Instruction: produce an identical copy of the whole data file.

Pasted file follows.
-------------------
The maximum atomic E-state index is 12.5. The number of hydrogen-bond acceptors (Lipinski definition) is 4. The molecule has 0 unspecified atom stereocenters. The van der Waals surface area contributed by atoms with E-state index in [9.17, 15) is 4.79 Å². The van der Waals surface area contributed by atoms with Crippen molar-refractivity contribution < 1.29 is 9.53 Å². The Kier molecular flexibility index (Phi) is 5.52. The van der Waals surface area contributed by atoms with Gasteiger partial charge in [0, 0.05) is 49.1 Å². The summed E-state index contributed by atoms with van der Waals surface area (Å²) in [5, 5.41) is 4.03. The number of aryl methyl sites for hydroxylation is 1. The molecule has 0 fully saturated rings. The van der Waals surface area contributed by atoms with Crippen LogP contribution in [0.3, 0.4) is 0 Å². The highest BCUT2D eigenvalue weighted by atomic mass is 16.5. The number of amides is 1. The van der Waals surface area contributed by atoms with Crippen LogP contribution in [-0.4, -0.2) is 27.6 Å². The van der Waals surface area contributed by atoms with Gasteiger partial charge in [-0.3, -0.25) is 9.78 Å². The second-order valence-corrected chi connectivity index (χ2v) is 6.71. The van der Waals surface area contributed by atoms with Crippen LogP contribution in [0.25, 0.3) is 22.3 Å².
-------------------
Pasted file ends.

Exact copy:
The maximum atomic E-state index is 12.5. The number of hydrogen-bond acceptors (Lipinski definition) is 4. The molecule has 0 unspecified atom stereocenters. The van der Waals surface area contributed by atoms with E-state index in [9.17, 15) is 4.79 Å². The van der Waals surface area contributed by atoms with Crippen molar-refractivity contribution < 1.29 is 9.53 Å². The Kier molecular flexibility index (Phi) is 5.52. The van der Waals surface area contributed by atoms with Gasteiger partial charge in [0, 0.05) is 49.1 Å². The summed E-state index contributed by atoms with van der Waals surface area (Å²) in [5, 5.41) is 4.03. The number of aryl methyl sites for hydroxylation is 1. The molecule has 0 fully saturated rings. The van der Waals surface area contributed by atoms with Crippen LogP contribution in [0.3, 0.4) is 0 Å². The highest BCUT2D eigenvalue weighted by atomic mass is 16.5. The number of amides is 1. The van der Waals surface area contributed by atoms with Crippen LogP contribution in [-0.4, -0.2) is 27.6 Å². The van der Waals surface area contributed by atoms with Gasteiger partial charge in [-0.3, -0.25) is 9.78 Å². The second-order valence-corrected chi connectivity index (χ2v) is 6.71. The van der Waals surface area contributed by atoms with Crippen LogP contribution in [0.25, 0.3) is 22.3 Å².